The holidays are supposed to be a time of joy and togetherness. Unfortunately for many people with autism, the holidays can create extra stress. Holiday stress can then trigger or exacerbate depression. It’s important for family members and friends to be on the watch for signals of depression. Since people with autism can have a hard time expressing emotions, they’re especially dependent on others to help them recognize signals of depression and develop coping strategies.
Signals of depression for all people include dramatic increase or decrease in appetite or sleep needs, consistently negative thought patterns, despair, irritability, or a lack of interest in physical appearance. For people with autism, depression might manifest as an increase in self-harm behavior (like hand-biting), an increase in tantrums or violent behavior, or find everyday tasks harder to perform, especially in different environments.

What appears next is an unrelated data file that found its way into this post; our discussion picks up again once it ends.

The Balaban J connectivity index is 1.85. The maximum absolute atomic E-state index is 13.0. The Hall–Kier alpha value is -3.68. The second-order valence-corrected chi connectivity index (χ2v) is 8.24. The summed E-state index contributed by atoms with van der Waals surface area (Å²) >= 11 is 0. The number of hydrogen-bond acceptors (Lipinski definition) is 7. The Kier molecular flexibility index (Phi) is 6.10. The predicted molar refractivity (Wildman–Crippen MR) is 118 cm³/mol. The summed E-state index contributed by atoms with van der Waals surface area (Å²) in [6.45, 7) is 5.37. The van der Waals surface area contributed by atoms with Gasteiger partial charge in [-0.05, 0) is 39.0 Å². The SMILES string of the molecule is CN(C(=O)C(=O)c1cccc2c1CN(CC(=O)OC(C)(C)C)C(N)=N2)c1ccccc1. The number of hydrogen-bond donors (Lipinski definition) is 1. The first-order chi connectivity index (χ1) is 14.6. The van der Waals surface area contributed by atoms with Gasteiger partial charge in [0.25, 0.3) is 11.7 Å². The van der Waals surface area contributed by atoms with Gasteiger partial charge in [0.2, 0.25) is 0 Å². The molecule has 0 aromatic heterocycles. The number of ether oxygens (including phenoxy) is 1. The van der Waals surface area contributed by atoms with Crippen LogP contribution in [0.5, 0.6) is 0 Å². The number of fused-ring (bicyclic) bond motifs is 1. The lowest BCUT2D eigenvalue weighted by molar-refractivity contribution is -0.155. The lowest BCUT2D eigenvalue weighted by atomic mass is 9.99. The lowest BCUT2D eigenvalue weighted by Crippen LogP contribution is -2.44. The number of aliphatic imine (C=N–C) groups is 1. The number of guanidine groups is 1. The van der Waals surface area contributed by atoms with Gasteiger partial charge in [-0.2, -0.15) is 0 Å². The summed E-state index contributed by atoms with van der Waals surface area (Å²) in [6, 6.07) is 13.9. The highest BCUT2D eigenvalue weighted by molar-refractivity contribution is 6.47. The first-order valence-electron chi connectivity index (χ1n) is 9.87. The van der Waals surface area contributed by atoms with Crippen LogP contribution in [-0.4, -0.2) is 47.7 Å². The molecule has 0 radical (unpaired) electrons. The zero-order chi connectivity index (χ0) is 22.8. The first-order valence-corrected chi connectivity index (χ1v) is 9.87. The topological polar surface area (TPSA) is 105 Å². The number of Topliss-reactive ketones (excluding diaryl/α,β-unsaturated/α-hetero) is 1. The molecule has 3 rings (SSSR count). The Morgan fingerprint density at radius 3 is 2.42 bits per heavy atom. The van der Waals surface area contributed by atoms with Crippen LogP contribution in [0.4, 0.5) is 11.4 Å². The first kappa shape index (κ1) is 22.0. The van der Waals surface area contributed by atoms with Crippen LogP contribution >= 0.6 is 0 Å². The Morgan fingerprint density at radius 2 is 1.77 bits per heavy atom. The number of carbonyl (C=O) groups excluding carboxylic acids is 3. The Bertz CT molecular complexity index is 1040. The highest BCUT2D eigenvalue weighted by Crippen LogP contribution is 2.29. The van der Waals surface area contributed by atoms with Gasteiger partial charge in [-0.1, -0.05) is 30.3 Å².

Sometimes people can cope with depression through more regular sleep and exercise, healthy eating, prayer or meditation, or finding a hobby or social outlet. It’s important for family and friends of people with autism to respect the need for those things, even in the midst of holiday obligations. Sometimes knowing that others struggle with depression can help a person cope with it.
Face Value Comics include characters and stories about depression. When anyone notices signals of depression, whether the person with autism or a friend or relative, that’s a sign to slow down. During the holidays, that may mean turning down some invitations or having more subdued decorations. It’s better to have a quieter holiday season than a frantic series of events leading to depression.